DHA is a naturally occurring long-chain polyunsaturated fatty acid found in breast milk, and many infant formulas are fortified with it. However, the transition from infant formula or breast milk to cow’s milk can lead to an 80% drop in DHA consumption, making it important to provide good nutrition, as it sets the foundation for optimal development.

    DHA is important, as brain myelination occurs throughout childhood and adolescence9. Global experts including EFSA and AFSSA recommend that toddlers have 70-100 mg/day of DHA.

    Learn more about the importance of DHA in the first 1,000 days in PNCE’s webcast series:

    View DHA Course


    Adequate iron intake in the first 1,000 days is important for brain development and helps deliver adequate oxygen to organs and muscles. Severe and unmitigated iron deficiency during the first year of life can have irreversible impacts.

    Iron deficiency in children in the U.S. may have a negative impact on brain development. Studies have found that by age 5, children who were iron deficient exhibited cognitive and socioemotional developmental impairments5,6.

    Learn more about the importance of iron in the first 1,000 days in PNCE’s webcast series:

    View Iron Course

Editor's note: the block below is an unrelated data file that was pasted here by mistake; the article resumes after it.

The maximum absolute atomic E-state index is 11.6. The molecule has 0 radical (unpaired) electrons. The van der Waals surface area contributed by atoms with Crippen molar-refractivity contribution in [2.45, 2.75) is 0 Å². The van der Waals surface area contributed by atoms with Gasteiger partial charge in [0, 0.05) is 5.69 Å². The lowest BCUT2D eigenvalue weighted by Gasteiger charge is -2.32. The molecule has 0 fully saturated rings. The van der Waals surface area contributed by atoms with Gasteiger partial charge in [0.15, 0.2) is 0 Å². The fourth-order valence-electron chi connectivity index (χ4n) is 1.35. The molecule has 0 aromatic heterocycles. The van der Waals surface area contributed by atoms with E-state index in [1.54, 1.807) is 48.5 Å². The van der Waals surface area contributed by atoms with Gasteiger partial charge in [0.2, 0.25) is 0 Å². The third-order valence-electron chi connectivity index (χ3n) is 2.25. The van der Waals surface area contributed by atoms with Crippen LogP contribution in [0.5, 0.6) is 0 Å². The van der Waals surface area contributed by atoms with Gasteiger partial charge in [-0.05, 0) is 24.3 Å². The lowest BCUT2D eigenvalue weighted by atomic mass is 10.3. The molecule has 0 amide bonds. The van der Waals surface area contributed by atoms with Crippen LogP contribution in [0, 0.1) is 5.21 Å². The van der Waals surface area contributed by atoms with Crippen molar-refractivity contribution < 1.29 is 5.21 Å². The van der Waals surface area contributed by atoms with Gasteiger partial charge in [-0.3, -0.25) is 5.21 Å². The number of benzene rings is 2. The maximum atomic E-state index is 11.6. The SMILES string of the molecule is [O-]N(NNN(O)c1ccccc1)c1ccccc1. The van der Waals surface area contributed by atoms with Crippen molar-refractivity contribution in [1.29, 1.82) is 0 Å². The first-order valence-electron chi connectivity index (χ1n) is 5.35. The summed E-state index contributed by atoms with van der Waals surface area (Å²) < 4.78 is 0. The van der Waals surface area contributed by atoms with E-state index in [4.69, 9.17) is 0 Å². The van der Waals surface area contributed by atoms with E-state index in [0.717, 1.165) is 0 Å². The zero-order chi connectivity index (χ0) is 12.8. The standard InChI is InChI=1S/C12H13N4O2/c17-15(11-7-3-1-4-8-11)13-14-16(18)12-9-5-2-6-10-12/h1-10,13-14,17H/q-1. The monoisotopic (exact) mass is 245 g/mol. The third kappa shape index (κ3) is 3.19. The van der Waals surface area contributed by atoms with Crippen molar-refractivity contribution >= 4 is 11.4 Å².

‡ DHA intake calculated for 6-month-old infants exclusively fed a 20 kcal/fl oz formula that has DHA at 17 mg/100 kcal. Formula intake volume per day (~32 fl oz) is based on WHO average age daily energy requirements for 6-month-old boys and girls. DHA intake calculation for exclusively breastfed infants at 6 months of age assumes breast milk daily intake volume of 32 fl oz (based on WHO average daily energy requirements) and the DHA worldwide average breast milk level of 0.32% of total fatty acids (17 mg/100 kcal).

    Bridging the nutrient gap

    Studies have shown that proper nutritional supplementation along with psychosocial stimulation results in greater improvements in child development, rather than one of these approaches alone10.

    Iron supplementation

    Iron deficiency is the most common nutritional insufficiency in the world11. The AAP recommends the below iron supplementation12:

    4-6 months (partially/fully breastfed) 1 mg/kg/d Supplementation until appropriate iron-containing complementary foods are introduced
    0-12 months (formula fed) 10-12 mg/L Supplementation until appropriate iron-containing complementary foods are introduced
    6-12 months 11 mg/d Liquid iron supplements are appropriate if iron needs are not being met by the intake of formula and complementary foods